Yes, die

Gerald Hammond, 23 May 1996

When William Tyndale had completed his 1526 New Testament he set about learning Hebrew and translated from the original, with the aid of Luther’s version, the five books of Moses, the Pentateuch, which he issued in 1530. The signs are that Tyndale’s immersion in its patriarchal narratives and legal codes transformed his doctrinal views – in contrast to Luther, who tended always to regard the Old Testament as an embarrassment at best and a Jewish conspiracy at worst – and inaugurated that strange elevation of the Old Testament which still marks English and American culture. One element of this is easy to understand: the best stories in the Bible are in the Old Testament. Their influence has been immense, ranging from the Old and New World puritans who saw their travails clearly reflected in the Israelites’ journey out of Egypt into the Promised Land, to the First World War soldiers who read into Abraham’s willingness to sacrifice his son their elders’ easy tolerance of the huge casualty figures.’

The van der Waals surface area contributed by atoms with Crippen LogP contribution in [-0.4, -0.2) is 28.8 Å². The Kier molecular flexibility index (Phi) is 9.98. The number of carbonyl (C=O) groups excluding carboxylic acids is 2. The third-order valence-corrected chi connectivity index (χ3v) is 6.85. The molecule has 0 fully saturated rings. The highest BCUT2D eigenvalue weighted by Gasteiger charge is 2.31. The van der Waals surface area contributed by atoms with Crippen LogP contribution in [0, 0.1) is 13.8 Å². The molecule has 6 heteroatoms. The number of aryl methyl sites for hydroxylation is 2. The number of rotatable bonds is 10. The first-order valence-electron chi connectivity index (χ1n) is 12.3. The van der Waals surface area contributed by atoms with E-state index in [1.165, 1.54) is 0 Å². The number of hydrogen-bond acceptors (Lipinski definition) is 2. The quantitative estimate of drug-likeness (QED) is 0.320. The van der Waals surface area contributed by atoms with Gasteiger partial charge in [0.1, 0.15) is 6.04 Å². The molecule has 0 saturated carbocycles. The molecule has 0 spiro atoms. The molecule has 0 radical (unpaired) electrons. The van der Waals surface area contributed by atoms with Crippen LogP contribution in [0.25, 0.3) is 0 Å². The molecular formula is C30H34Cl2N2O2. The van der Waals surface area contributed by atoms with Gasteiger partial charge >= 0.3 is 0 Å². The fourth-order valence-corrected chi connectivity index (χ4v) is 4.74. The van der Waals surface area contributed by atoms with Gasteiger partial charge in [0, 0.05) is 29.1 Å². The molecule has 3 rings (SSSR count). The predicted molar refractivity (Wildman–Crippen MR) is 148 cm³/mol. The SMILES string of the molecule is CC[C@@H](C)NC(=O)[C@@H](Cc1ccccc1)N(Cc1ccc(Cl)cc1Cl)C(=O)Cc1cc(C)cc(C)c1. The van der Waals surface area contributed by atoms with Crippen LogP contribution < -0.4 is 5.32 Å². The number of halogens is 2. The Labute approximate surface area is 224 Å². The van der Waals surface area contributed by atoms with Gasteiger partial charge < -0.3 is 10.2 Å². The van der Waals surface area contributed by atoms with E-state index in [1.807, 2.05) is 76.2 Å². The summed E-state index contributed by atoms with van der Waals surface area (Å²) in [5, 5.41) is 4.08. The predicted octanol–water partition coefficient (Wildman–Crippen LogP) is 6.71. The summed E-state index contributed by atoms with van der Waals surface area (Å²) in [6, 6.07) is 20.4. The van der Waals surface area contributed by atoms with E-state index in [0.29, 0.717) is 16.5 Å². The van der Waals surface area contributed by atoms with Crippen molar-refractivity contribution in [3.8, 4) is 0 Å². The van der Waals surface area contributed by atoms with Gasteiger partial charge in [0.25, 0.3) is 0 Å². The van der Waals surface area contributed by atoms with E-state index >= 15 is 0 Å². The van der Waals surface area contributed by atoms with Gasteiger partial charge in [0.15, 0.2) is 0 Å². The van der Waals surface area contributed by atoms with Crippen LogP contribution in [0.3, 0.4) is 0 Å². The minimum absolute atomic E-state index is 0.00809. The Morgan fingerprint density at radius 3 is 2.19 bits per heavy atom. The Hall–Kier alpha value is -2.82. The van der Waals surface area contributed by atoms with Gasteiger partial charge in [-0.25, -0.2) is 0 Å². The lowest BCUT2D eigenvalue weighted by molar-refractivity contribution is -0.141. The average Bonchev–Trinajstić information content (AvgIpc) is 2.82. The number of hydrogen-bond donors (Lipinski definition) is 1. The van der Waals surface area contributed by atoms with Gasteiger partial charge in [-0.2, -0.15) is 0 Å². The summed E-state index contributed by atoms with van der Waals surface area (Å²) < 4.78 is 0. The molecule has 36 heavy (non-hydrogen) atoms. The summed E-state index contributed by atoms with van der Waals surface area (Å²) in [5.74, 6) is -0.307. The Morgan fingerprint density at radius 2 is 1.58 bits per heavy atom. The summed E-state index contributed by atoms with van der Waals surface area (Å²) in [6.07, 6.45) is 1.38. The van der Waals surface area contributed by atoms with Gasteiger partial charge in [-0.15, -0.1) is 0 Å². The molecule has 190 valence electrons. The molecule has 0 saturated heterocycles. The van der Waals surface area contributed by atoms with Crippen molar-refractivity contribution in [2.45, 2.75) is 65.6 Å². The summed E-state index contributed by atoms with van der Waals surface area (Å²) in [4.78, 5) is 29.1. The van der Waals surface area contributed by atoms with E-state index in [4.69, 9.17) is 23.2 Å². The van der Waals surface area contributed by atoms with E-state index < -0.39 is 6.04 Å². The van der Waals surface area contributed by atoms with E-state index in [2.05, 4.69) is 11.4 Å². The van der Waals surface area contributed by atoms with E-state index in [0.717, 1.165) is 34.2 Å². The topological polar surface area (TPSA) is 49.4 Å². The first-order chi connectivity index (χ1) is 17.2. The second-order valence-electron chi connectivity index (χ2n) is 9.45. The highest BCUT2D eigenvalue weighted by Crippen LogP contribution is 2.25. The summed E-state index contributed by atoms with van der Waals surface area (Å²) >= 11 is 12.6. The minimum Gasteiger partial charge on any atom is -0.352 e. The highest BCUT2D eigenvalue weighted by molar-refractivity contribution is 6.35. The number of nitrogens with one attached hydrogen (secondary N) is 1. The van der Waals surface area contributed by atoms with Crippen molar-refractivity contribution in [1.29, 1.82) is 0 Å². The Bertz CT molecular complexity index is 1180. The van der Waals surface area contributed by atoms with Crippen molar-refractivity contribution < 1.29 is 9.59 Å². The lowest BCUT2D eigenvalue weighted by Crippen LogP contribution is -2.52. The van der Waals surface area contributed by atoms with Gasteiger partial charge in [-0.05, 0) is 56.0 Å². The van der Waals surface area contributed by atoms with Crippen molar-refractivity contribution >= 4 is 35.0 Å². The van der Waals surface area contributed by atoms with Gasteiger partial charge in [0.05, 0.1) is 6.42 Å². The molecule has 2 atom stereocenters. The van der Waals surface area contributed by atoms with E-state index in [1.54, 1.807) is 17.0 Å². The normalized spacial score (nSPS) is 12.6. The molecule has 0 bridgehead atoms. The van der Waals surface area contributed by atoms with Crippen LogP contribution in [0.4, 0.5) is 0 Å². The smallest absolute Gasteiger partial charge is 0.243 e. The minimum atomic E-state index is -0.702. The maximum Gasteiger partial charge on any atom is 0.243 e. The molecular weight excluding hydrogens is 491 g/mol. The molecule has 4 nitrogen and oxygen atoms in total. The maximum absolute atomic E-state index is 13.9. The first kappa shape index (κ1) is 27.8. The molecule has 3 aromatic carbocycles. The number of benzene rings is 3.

Homage to Tyndale

17 December 1992

The old bias lives on, even while those who hold it profess objectivity. I refer to Professor Trapp’s review of David Daniell’s editions of Tyndale (LRB, 17 December 1992), where he tells us that ‘More was murdered’ and ‘Tyndale was executed.’ If anything, I would have thought that it was the other way round: but then I would not have said that More ‘sternly...


Tom Shippey, 26 July 1990

‘Of all nations’, writes Ian Ousby, ‘we’, the English, have ‘perhaps the most strongly defined sense of national identity – so developed and so stylised, in...